Los Angeles Police Chief William Bratton has an ambitious plan to place video cameras in police cars, reports the Los Angeles Times. It is a costly idea that might help the department emerge from its five-year monitoring by the federal government. Bratton told the Times that he was already selling the idea – and its $25-million price tag – to city officials not just as a reform in police procedures but as a cost-savings tool. “Is the city going to spend money to save money? That is how I envision it,” he said. “Because you will save all this money on liability lawsuits.”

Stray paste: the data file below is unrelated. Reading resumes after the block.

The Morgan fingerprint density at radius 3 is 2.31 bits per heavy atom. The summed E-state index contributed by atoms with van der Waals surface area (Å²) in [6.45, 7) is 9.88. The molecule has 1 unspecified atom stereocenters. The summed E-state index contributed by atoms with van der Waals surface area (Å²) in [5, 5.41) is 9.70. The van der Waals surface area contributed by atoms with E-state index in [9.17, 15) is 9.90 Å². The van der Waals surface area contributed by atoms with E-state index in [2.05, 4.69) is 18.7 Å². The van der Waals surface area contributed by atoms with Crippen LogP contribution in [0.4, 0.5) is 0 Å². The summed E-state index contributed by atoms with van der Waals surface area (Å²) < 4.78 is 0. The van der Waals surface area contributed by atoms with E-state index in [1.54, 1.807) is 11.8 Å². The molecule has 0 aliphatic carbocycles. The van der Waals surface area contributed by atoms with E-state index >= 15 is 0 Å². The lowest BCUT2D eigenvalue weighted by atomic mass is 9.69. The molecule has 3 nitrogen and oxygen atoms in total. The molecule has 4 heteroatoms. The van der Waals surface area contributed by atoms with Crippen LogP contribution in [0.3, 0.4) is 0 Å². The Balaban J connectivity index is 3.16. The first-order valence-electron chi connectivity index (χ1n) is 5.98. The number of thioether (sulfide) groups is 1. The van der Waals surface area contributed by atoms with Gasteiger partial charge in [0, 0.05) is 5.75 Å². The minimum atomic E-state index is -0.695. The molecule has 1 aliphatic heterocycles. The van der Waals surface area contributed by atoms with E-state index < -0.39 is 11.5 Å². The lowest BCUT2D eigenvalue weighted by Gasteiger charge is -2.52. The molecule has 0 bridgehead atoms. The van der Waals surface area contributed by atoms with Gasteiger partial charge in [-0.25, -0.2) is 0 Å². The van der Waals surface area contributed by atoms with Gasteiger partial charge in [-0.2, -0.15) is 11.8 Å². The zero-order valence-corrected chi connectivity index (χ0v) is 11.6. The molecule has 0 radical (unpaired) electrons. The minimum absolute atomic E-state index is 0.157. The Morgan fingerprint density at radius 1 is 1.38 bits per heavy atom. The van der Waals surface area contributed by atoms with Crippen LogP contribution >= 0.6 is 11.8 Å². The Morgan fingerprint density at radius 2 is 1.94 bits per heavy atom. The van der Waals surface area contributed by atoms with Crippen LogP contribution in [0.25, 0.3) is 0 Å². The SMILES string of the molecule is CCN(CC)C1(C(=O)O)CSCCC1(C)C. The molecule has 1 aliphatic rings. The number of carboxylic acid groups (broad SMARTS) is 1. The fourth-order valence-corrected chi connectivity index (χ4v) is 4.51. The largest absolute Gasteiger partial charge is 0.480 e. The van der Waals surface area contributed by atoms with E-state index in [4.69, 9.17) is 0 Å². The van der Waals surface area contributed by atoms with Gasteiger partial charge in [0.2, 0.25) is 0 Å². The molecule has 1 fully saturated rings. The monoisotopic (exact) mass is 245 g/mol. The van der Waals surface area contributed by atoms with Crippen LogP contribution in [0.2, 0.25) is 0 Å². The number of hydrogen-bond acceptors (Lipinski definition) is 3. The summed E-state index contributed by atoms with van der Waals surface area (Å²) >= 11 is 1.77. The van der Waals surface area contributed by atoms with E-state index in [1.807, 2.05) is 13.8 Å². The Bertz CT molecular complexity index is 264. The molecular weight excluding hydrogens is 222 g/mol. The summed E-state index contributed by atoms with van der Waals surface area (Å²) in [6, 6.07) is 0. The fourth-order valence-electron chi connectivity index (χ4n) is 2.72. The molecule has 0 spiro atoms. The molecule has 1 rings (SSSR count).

It is a decade since the Christopher Commission recommended that Los Angeles put cameras in cars after the Rodney G. King beating. While police officials in the past were wary, the police union supports the idea, as do community activists and some city leaders. City Councilman Jack Weiss, head of the Public Safety Committee, said his colleagues may be swayed by federal monitor Michael Cherkasky’s urging that the LAPD install cameras to ensure compliance with the consent decree. Hundreds of departments use video cameras in cars; the LAPD has lagged far behind.